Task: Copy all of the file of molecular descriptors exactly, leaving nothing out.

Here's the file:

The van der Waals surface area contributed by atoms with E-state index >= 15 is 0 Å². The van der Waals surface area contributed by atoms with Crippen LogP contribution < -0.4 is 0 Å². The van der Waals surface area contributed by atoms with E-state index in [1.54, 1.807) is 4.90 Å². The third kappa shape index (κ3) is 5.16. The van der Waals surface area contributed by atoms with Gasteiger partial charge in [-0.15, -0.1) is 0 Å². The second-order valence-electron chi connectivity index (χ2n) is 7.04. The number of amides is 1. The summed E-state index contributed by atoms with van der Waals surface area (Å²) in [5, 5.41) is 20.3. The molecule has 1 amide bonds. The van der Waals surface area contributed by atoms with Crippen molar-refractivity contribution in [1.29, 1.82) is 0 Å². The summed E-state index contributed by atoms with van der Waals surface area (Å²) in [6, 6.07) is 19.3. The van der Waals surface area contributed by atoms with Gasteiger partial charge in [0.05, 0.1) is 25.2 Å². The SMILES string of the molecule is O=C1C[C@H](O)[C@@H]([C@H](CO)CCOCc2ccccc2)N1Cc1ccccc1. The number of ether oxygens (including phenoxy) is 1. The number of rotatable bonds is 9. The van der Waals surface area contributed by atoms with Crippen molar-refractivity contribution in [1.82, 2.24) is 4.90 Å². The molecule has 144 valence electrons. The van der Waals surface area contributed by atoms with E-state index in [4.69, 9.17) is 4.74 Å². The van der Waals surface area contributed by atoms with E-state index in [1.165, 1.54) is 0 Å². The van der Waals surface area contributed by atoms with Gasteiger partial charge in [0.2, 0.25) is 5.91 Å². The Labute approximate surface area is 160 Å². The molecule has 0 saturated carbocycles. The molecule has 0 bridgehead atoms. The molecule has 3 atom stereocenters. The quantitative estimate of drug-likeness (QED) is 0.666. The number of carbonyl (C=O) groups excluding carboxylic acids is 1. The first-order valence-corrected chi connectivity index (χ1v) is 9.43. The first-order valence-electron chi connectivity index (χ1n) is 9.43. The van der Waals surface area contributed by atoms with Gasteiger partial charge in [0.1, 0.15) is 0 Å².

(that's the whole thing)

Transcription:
The van der Waals surface area contributed by atoms with E-state index >= 15 is 0 Å². The van der Waals surface area contributed by atoms with Crippen LogP contribution < -0.4 is 0 Å². The van der Waals surface area contributed by atoms with E-state index in [1.54, 1.807) is 4.90 Å². The third kappa shape index (κ3) is 5.16. The van der Waals surface area contributed by atoms with Gasteiger partial charge in [-0.15, -0.1) is 0 Å². The second-order valence-electron chi connectivity index (χ2n) is 7.04. The number of amides is 1. The summed E-state index contributed by atoms with van der Waals surface area (Å²) in [5, 5.41) is 20.3. The molecule has 1 amide bonds. The van der Waals surface area contributed by atoms with Crippen molar-refractivity contribution in [1.29, 1.82) is 0 Å². The summed E-state index contributed by atoms with van der Waals surface area (Å²) in [6, 6.07) is 19.3. The van der Waals surface area contributed by atoms with Gasteiger partial charge in [0.05, 0.1) is 25.2 Å². The SMILES string of the molecule is O=C1C[C@H](O)[C@@H]([C@H](CO)CCOCc2ccccc2)N1Cc1ccccc1. The number of ether oxygens (including phenoxy) is 1. The number of rotatable bonds is 9. The van der Waals surface area contributed by atoms with Crippen molar-refractivity contribution in [1.82, 2.24) is 4.90 Å². The molecule has 144 valence electrons. The van der Waals surface area contributed by atoms with E-state index in [4.69, 9.17) is 4.74 Å². The van der Waals surface area contributed by atoms with E-state index in [1.165, 1.54) is 0 Å². The van der Waals surface area contributed by atoms with Gasteiger partial charge in [0.2, 0.25) is 5.91 Å². The Labute approximate surface area is 160 Å². The molecule has 0 saturated carbocycles. The molecule has 0 bridgehead atoms. The molecule has 3 atom stereocenters. The quantitative estimate of drug-likeness (QED) is 0.666. The number of carbonyl (C=O) groups excluding carboxylic acids is 1. The first-order valence-corrected chi connectivity index (χ1v) is 9.43. The first-order valence-electron chi connectivity index (χ1n) is 9.43. The van der Waals surface area contributed by atoms with Gasteiger partial charge in [0.1, 0.15) is 0 Å².